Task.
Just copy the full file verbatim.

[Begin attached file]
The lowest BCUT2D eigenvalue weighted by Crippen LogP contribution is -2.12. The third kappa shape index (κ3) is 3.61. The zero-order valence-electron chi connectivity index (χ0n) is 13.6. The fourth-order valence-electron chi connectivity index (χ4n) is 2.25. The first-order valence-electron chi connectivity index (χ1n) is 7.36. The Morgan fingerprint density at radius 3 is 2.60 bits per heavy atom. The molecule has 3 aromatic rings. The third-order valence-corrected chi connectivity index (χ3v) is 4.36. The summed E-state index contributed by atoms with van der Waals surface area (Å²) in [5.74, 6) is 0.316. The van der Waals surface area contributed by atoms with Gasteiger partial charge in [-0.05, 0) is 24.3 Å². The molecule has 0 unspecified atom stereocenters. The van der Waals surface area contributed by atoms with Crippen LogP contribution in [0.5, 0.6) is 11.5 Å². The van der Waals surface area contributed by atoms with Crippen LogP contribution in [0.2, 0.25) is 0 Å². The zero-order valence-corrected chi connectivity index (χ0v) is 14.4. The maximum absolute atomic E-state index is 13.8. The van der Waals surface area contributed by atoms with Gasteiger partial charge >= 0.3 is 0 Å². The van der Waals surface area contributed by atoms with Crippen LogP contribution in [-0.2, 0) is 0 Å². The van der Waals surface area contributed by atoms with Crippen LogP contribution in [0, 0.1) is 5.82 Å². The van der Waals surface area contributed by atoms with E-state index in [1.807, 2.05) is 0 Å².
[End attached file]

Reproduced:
The lowest BCUT2D eigenvalue weighted by Crippen LogP contribution is -2.12. The third kappa shape index (κ3) is 3.61. The zero-order valence-electron chi connectivity index (χ0n) is 13.6. The fourth-order valence-electron chi connectivity index (χ4n) is 2.25. The first-order valence-electron chi connectivity index (χ1n) is 7.36. The Morgan fingerprint density at radius 3 is 2.60 bits per heavy atom. The molecule has 3 aromatic rings. The third-order valence-corrected chi connectivity index (χ3v) is 4.36. The summed E-state index contributed by atoms with van der Waals surface area (Å²) in [5.74, 6) is 0.316. The van der Waals surface area contributed by atoms with Gasteiger partial charge in [-0.05, 0) is 24.3 Å². The molecule has 0 unspecified atom stereocenters. The van der Waals surface area contributed by atoms with Crippen LogP contribution in [0.5, 0.6) is 11.5 Å². The van der Waals surface area contributed by atoms with Crippen LogP contribution in [0.2, 0.25) is 0 Å². The zero-order valence-corrected chi connectivity index (χ0v) is 14.4. The maximum absolute atomic E-state index is 13.8. The van der Waals surface area contributed by atoms with Gasteiger partial charge >= 0.3 is 0 Å². The van der Waals surface area contributed by atoms with Crippen LogP contribution in [-0.2, 0) is 0 Å². The van der Waals surface area contributed by atoms with Crippen LogP contribution in [0, 0.1) is 5.82 Å². The van der Waals surface area contributed by atoms with E-state index in [1.807, 2.05) is 0 Å².